We just celebrated Teacher’s Day here in Singapore and I want to take this opportunity to reflect what it means to be a teacher. We should also broaden the definition. Teachers don’t come only from schools. It can be a relative, a family friend, your supervisors or peers.
In school, the focus may be on academic grades but it is the start of a long learning journey. The guidance that we get is often the foundation of what we will be, how we will behave, how we will treat each other later in life. Teaching is more a passion than a profession.
In the past week, I chatted with a friend who is teaching kids between 14 and 16 years of age. Interestingly, good grades never crop up during the conversation. It was all about challenges in growing up during the tumultuous period of transitioning into adulthood. The innocence of childhood is giving way to the realities of daily life. They start having their own thinking and mindset but yet, they are not mature and independent enough to exercise their decision. The fast changing world, peer and academic pressure, and in some cases, family problems put them into this confusing environment. Often, the most appropriate adult figure that they can trust are their teachers. Whether the teacher herself wants this responsibility, she is imparting extremely valuable lessons.
Back when I was the student, I didn’t think much about such things. It was just a passage of time through my childhood, someone in my way. We don’t say or show the appreciation to the teachers. But as we get older, we reminisce fondly not just the times we had with the school friends but also the teachers. Deep inside, we have an appreciation for them.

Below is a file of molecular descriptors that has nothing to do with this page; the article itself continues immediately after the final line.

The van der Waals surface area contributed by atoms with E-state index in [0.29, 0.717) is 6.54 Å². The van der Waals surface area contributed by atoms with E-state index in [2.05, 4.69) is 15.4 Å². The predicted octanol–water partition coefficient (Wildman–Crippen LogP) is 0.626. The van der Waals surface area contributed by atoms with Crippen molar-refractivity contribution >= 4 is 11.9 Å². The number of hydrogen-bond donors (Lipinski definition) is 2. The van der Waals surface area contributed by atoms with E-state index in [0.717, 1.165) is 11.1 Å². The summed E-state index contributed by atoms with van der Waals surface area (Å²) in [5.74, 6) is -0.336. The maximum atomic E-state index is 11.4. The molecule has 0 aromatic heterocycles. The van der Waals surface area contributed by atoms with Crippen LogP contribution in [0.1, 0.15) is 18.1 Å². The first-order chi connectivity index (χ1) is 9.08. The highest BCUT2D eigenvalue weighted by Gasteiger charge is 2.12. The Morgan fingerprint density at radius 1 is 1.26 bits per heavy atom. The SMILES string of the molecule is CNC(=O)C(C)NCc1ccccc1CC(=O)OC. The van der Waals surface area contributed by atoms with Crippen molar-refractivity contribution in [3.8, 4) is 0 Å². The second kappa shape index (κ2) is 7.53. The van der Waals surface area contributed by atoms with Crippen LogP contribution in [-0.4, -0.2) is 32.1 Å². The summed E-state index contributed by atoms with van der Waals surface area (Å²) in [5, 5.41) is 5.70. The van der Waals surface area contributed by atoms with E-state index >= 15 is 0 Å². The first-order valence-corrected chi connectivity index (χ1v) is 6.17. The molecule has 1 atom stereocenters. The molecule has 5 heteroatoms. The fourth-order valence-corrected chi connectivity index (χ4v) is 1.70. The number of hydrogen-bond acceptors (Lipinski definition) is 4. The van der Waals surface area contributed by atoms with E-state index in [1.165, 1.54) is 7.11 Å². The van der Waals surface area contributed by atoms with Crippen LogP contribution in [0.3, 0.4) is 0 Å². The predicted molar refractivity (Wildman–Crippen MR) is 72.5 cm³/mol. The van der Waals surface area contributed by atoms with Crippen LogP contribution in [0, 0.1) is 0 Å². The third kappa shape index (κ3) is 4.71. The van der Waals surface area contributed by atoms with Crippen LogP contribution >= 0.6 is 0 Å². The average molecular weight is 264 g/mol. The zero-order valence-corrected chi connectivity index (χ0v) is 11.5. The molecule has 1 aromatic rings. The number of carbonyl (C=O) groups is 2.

Why do we appreciate more of our teachers only later in life ? I guess when we were young, we had less life experience to compare with. We don’t like to be told what to do. As we grow up and experience more challenges, those lessons suddenly has more value in our eyes. Also, when we grow older and take on the role of teaching others, we appreciate the other side of the coin. We start to see the rebel in the mirror.
My friend also shared the satisfaction she gets. Here again, it is less about the grades her students got but the changes she sees in them. The school term is not long enough to observe that but over the years, that rebellious and rude teenager has morphed into the respectful young man. Or the lack of motivation has given way to a purposeful life. These are the achievements that really count; she had affected someone’s life for the better.
“The mediocre teacher tells. The good teacher explains. The superior teacher demonstrates. The great teacher inspires” – William Arthur Ward
Teaching isn’t the best paid job. It has to be a passion. It takes someone special to do it. I am very grateful and I am sure other parents will agree with me. We must do everything we can to help. As parents, we can make a big difference. We have the primary responsibility in the upbringing of our child. Instill the right set of values in our children and give our full support to the teachers.
Happy Teacher’s Day.